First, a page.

Tuesday, December 1, 2009

Modifying your products for winter!

Happy first day of December! (And happy birthday to my mom!) I know it isn't winter until December 21 - coincidentally, my birthday - but December always feels like winter to me!

The wonderful thing about making our own products is the ability to adapt our recipes to any situation...in this case, the harshness of winter!

During the winter, the proportion of our ceramide 1 linoleate (acylceramide) decreases, and this can lead to dry and itchy skin. We're exposed to the elements outside, which can lead to very dry skin, wind chapping, and serious loss of moisture. Inside, heat can lead to loss of moisture and dryness. In short, the winter is filled with all kinds of elements that want to reduce the moisture, damage the outer layers causing itching and dryness, and inflame our skin!

In lotions and body butters, we can use oils filled with linoleic acid to restore our skin's barrier function, decrease the itching and dryness, and increase the moisture in our skin. Oils with oleic acid will be absorbed quickly, increasing the moisturization of our skin and reducing the transepidermal water loss. Oils filled with gamma linoleic acid will help restore the barrier function of our skin quicker than those with linoleic acid and helps with inflammation, so throwing a bit of borage or evening primrose in a lotion is a great thing!

Butters and other occlusive ingredients will also prevent a serious loss of water from our skin. Ideally we'd fill our products with those barrier ingredients approved by the FDA - cocoa butter, dimethicone, and allantoin - to offer protection before the damage is done. And we'll want to add as many humectants as we can to draw water from the atmosphere to our skin!

To see how I've modified my body butter to include a lot of the stuff above, please click here...

In surfactant-y products, like body wash, I like to increase a cationic polymer like Condition-eze 7 or Honeyquat to 5% and increase the hydrolyzed proteins to 3% to maximize the film forming and conditioning ingredients. I also include an ester like PEG-7 olivate at up to 5% to increase the moisturizing qualities of the body wash - it won't reduce the lather by that much. You could add up to 3% oil with 3% polysorbate 80 to add moisturization to a body wash - but it will reduce the lather more than using a water soluble oil. (But you're getting some awesome moisturization, so it's worth it!)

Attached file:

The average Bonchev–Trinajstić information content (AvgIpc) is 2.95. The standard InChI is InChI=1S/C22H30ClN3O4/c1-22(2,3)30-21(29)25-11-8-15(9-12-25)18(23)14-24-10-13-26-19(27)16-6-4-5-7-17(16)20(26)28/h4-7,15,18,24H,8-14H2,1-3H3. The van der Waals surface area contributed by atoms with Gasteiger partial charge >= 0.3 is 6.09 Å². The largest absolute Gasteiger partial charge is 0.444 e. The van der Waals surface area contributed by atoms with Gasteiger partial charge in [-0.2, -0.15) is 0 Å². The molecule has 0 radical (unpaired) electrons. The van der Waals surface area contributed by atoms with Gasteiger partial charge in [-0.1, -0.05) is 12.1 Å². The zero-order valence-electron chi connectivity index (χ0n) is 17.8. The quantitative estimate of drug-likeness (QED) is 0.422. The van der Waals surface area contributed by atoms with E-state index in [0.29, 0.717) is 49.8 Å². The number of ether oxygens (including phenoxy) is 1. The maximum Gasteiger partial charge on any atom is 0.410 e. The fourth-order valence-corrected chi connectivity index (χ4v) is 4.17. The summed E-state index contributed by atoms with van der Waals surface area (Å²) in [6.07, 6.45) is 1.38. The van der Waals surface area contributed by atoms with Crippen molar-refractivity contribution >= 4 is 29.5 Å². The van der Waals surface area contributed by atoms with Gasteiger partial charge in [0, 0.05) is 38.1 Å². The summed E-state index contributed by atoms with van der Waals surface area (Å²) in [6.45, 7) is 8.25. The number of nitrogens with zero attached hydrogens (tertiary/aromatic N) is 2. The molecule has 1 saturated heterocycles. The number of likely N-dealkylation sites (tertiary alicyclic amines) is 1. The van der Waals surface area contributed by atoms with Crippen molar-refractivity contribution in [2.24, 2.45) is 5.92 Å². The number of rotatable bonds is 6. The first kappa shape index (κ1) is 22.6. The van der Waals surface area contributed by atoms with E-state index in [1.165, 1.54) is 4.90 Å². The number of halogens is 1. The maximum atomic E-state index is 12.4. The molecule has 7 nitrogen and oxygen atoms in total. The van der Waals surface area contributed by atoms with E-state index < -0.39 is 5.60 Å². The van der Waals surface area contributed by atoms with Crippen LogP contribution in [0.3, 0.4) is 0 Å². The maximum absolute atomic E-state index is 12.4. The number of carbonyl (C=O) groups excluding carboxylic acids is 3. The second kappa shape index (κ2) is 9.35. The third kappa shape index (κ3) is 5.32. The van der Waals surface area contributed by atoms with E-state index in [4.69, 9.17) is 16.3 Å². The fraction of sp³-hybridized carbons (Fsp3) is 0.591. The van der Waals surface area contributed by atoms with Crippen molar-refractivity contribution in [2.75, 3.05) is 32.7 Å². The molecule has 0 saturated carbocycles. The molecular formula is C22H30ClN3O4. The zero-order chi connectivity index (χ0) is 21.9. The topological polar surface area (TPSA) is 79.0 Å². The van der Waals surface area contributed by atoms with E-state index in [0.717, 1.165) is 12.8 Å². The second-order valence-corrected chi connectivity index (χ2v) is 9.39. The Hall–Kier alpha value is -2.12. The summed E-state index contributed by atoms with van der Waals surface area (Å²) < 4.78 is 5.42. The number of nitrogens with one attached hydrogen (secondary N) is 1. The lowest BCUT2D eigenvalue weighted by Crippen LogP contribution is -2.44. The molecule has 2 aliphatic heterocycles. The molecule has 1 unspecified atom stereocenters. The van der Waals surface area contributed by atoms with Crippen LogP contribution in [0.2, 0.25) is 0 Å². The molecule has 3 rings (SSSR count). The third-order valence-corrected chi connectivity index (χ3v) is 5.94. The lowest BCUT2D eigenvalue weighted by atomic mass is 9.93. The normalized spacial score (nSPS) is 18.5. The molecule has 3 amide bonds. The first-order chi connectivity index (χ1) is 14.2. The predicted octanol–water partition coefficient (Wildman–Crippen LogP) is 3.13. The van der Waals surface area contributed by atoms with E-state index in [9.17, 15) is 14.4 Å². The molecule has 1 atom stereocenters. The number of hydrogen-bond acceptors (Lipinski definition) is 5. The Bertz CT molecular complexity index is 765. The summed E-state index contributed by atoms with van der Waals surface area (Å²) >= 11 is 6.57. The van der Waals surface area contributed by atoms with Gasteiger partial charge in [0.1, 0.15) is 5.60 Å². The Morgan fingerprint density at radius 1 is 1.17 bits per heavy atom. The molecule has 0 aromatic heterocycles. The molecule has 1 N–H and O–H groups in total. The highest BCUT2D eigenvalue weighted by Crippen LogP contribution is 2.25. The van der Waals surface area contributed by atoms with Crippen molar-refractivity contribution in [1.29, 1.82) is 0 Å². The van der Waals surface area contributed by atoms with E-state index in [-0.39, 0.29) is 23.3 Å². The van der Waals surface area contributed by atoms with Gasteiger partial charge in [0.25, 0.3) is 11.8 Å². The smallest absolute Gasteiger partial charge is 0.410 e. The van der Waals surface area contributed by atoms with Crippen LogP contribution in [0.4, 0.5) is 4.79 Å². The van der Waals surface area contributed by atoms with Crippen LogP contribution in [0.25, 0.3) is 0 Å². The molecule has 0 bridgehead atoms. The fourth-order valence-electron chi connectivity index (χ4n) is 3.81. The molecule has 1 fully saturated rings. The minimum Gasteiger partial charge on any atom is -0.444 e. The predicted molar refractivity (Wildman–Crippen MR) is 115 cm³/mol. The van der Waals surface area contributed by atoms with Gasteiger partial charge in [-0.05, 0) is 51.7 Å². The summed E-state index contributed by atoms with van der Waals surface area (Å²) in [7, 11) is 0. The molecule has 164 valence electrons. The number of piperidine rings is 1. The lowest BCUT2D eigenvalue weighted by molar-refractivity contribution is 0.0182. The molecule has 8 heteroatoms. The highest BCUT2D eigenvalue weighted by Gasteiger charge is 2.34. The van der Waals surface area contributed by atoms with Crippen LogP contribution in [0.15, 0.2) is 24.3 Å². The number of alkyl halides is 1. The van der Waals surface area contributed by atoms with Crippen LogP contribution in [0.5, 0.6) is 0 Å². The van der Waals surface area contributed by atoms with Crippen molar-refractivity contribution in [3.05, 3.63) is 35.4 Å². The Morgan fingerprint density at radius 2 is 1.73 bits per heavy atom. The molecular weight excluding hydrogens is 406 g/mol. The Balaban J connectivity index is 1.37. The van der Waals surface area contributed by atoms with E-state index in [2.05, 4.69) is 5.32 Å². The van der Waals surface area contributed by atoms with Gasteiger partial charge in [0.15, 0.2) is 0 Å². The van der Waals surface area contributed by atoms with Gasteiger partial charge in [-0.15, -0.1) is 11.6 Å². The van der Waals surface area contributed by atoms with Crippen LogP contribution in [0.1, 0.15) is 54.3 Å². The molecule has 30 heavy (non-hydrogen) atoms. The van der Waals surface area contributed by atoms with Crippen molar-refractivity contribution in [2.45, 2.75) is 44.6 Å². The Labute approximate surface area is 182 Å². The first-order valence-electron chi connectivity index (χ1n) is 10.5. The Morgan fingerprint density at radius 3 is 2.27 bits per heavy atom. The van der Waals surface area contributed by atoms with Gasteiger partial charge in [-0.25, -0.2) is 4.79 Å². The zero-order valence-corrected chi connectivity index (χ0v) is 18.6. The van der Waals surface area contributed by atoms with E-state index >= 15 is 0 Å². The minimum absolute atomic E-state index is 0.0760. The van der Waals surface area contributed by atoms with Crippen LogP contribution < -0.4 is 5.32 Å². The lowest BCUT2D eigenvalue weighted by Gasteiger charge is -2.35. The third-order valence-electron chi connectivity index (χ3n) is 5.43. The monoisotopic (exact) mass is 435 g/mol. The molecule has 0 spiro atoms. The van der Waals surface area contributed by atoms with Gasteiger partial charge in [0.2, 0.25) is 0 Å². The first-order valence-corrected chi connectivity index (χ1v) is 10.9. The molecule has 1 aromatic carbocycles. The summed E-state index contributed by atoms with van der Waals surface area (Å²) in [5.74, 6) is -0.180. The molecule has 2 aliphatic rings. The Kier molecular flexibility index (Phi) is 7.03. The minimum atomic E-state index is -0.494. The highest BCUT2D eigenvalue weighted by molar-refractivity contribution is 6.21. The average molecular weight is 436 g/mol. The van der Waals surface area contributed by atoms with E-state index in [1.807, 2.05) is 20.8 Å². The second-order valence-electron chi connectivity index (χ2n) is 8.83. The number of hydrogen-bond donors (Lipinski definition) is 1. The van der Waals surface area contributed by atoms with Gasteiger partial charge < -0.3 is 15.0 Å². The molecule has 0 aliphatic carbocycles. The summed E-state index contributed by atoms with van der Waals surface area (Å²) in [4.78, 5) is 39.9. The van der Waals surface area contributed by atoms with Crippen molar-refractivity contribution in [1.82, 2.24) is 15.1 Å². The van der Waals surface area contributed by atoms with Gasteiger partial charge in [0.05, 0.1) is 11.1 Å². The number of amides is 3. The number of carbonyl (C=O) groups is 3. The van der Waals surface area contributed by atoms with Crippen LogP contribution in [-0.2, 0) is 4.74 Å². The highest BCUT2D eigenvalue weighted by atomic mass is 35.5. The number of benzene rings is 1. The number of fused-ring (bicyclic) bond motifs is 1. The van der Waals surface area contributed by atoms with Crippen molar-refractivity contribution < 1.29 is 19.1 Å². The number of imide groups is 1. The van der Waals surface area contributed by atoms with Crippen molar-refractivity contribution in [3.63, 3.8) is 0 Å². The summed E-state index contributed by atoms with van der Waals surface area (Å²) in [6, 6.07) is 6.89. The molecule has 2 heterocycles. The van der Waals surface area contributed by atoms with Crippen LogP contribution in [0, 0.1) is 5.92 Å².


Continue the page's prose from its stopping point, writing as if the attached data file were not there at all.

In other products, like toner, I like to add a little allantoin at 0.5%, add a little water soluble oil at 1 to 2%, and add a cationic polymer like Honeyquat at up to 2% to increase the humectanty qualities.

And don't forget your hair! Adding oils or using an intense conditioner can help you battle the drying nature of the elements and all those hair styling products you're using to look awesome at those holiday parties! Adding a little coconut oil to a conditioner will help moisturize from within, and adding a little more hydrolyzed protein will help with film forming on the hair strands. Also consider using a leave in conditioner if you've never used one before - the fewer tangles in your hair, the less chance for breakage.

Have fun modifying your products to protect you from the harshness of winter. Although if you're currently enjoying the run up to summer in the Southern hemisphere, you might want to check out some ideas for modifying your products for the summer!

Join me tomorrow for fun with fractionated coconut oil!

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